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Harry Vaisey

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Harry Vaisey



Sir Harry Bevir Vaisey (22 June 1877 – 24 November 1965) was British judge, who sat in the Chancery Division of the High Court between 1944 and 1960. An authority on ecclesiastical law, he is remembered for some of his more colourful turns of phrase.


Vaisey was educated at Shrewsbury School and Hertford College, Oxford, where he took Firsts in Classical Moderations in 1898 and Literae Humaniores in 1900. He was called to the bar by Lincoln's Inn in 1901 and devilled for a time for Mark Romer. He acquired a large general practice at the Chancery bar, took silk in 1925, and was elected Bencher of Lincoln's Inn in 1929.

A high churchman, he often appeared in front of ecclesiastical courts. He served as Chancellor of the dioceses of Derby and Wakefield from 1928 to 1944, Chancellor of the diocese of Carlisle from 1930 to 1944, Vicar-General of the Province of York from 1934 to 1944, and Commissary General for the Diocese of Canterbury from 1942 to 1944.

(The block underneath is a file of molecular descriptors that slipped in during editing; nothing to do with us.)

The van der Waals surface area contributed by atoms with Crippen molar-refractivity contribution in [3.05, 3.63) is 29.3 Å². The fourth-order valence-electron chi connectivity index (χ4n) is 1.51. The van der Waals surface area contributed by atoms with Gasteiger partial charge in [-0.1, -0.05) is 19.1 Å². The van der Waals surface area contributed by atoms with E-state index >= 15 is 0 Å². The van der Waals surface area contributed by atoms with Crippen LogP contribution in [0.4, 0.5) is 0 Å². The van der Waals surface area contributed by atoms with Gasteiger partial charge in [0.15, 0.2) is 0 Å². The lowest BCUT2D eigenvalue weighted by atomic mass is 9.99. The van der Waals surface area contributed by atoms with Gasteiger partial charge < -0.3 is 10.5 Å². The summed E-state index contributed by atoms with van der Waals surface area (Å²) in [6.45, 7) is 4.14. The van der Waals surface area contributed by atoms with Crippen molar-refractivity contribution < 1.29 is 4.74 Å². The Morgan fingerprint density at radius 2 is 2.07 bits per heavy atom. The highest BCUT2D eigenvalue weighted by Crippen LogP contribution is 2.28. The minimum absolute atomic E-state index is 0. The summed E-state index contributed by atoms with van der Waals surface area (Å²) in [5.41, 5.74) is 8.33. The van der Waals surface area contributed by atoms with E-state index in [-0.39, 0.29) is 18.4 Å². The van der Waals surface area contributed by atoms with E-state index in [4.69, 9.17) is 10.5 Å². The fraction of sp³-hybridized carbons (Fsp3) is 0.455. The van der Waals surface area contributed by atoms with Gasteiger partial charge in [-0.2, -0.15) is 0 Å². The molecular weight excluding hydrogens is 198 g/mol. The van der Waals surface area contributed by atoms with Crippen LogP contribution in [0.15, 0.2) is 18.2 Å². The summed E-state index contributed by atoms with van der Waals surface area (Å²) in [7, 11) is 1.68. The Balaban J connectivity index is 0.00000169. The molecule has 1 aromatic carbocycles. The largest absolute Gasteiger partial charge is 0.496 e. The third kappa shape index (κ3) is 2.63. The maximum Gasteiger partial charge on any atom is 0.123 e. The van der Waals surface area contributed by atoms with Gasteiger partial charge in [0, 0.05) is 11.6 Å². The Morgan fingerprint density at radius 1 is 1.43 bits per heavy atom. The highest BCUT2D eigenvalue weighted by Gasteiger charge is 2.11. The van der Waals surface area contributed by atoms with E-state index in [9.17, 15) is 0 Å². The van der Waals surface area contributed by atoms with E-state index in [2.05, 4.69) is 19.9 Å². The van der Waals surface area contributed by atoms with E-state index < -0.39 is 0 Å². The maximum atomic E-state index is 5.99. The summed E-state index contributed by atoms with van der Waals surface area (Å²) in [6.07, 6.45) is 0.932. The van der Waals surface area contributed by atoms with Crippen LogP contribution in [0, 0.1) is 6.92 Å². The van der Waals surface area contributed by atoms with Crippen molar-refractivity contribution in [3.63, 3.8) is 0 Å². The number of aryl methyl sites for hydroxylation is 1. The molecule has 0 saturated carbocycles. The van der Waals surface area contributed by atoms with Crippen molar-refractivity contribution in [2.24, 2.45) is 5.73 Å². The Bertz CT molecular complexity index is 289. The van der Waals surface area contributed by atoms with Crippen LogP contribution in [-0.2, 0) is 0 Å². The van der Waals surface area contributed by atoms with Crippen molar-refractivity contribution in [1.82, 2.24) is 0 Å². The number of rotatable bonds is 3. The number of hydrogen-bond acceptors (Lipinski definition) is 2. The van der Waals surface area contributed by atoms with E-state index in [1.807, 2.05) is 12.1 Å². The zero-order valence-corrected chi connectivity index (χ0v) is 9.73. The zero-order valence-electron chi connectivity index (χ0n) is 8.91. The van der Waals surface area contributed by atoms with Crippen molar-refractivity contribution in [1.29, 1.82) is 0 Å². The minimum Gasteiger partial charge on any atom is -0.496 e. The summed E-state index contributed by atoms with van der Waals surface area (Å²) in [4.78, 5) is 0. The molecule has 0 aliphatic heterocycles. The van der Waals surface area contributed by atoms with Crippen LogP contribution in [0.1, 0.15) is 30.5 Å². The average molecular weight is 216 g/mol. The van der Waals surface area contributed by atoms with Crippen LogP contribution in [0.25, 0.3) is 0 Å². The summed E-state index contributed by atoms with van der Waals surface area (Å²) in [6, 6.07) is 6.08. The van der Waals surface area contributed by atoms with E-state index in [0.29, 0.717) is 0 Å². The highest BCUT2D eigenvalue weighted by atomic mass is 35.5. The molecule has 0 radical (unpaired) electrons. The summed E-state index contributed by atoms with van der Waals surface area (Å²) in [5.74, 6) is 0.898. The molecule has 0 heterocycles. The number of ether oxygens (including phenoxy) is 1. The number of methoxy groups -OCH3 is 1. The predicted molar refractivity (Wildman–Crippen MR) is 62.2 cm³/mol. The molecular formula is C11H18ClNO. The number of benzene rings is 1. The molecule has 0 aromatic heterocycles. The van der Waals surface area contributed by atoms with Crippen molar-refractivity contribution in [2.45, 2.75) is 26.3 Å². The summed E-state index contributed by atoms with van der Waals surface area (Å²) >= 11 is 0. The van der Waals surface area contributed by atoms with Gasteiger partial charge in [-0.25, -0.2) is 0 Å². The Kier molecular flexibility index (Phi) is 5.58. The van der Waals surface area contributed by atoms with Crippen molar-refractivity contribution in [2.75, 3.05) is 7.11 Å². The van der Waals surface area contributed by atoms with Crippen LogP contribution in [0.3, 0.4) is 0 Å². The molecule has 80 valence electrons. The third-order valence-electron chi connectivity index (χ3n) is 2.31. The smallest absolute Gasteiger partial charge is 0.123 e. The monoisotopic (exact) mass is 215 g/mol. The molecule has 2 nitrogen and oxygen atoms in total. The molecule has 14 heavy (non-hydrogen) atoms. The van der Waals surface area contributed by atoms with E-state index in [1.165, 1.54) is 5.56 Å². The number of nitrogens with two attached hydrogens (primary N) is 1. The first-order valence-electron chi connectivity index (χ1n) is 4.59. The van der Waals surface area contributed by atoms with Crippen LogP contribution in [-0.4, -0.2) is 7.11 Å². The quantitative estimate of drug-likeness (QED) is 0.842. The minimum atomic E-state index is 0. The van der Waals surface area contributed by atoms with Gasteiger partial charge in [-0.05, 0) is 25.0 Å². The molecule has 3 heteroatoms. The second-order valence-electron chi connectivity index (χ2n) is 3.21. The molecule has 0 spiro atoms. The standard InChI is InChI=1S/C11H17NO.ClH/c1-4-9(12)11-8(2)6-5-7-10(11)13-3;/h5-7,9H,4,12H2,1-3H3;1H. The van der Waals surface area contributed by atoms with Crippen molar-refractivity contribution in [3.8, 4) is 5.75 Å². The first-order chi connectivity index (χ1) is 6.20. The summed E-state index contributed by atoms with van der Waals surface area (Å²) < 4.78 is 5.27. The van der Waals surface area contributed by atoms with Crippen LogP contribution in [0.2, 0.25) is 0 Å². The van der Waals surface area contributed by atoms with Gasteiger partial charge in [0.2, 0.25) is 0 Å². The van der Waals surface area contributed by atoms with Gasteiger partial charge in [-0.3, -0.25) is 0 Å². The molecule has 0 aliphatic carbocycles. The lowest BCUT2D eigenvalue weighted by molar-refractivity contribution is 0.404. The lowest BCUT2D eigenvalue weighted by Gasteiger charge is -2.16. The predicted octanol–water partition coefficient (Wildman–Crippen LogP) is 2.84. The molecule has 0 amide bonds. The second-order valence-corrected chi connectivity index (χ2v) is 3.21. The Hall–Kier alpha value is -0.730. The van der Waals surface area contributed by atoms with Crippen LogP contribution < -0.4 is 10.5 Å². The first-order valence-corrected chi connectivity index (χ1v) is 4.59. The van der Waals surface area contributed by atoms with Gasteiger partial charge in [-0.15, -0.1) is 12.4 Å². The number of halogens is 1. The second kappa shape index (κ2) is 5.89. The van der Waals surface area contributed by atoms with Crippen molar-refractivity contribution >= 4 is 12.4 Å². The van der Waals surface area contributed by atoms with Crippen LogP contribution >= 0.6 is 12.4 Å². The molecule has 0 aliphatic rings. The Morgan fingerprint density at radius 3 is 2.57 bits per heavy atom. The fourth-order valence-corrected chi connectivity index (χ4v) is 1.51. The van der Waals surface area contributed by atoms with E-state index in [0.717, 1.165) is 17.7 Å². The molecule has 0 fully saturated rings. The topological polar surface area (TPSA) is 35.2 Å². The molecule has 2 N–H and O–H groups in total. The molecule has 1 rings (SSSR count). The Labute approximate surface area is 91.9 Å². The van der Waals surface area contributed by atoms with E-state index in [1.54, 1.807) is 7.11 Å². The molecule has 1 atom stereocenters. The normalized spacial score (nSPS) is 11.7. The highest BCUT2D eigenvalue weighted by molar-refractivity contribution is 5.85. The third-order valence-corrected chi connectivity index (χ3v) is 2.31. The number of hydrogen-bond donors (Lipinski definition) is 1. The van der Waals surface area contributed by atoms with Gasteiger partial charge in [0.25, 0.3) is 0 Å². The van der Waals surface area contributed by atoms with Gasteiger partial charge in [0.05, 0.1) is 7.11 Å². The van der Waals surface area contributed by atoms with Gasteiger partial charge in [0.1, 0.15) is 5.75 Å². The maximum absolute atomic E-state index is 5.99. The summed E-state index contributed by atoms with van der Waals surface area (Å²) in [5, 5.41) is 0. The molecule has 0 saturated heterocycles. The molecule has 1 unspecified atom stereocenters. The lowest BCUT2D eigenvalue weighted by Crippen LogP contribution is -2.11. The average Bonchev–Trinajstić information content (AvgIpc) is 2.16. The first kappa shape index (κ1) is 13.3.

Vaisey was appointed to the High Court and assigned to the Chancery Division in 1944, receiving the customary knighthood. The appointment was unexpected, as Vaisey was 66 at the time and had been passed over for preferment several times. He retired in 1960.

Vaisey has a certain level of notoriety for some of his more colourful turns of phrase, for example he is noted as saying:

It is a fearful thing to contemplate that when you are driving along the road, a heavy horse may at any moment drop from the sky on top of you.


A gentleman's agreement is an agreement which is not an agreement, made between two people neither of whom are gentlemen, whereby each expects the other to be strictly bound without himself being bound at all.

Vaisey also ruled that the law of England and Wales does not allow a person to change their given name. In Re Parrott, Cox v Parrott [1946] Ch 183, Vaisey stated that he knew of no way short of an Act of Parliament that a person's first name could be altered. The case hinged on a will that stipulated that the inheritor would only inherit if he changed his first name. Vaisey stated that he did not believe one could change one's first name by way of a deed of change of name (deed poll).

This precedent is widely ignored, but to register a deed of change of name in the High Court of England and Wales, a caveat must be endorsed on the deed along the lines of "Notwithstanding the decision of Mr Justice Vaisey in Re: Parrott, Cox v Parrott, the applicant desires the enrolment to proceed".


Harry Vaisey Wikipedia